"Europe’s early industrialization in the 19th century ended up fueling a vast European empire throughout Asia, Africa and the Americas. The vast differences in power contributed to faulty social theories of these differences that are still with us today. When a society is economically dominant, it is easy for its members to assume that such dominance reflects a deeper superiority – whether religious, racial, genetic, cultural, or institutional-rather than any accident of timing or geography. Thus the inequality of power and economics of the 19th century in favor of Europe was accompanied by the spread of new forms of racism and "culturism," which offered pseudoscientific justifications for the vast inequalities that had opened. These theories in turn justified brutal forms of exploitation of the poor through colonial rule, dispossession of the properties and lands of the poor by the rich, and even slavery."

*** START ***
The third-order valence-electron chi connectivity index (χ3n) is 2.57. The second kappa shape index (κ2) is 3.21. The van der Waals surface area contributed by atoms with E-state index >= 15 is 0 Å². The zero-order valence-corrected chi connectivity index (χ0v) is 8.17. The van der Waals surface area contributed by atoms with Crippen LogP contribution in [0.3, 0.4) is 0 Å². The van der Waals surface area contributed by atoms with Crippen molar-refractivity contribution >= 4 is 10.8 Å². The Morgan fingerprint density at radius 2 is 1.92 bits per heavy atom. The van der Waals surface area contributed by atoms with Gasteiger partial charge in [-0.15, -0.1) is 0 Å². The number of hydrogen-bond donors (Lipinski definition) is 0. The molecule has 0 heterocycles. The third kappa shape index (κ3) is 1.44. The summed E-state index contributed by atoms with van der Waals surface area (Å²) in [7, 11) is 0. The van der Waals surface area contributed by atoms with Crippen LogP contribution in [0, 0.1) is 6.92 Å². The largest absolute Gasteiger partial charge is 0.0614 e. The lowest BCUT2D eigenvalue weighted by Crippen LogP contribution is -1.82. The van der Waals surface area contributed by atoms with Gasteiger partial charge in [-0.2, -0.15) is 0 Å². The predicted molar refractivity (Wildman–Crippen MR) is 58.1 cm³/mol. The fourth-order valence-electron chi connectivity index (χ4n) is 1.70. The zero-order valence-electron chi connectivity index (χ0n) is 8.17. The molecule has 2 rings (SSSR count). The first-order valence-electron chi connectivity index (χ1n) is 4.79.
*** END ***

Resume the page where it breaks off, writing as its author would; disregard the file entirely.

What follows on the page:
From the book, "The End of Poverty"

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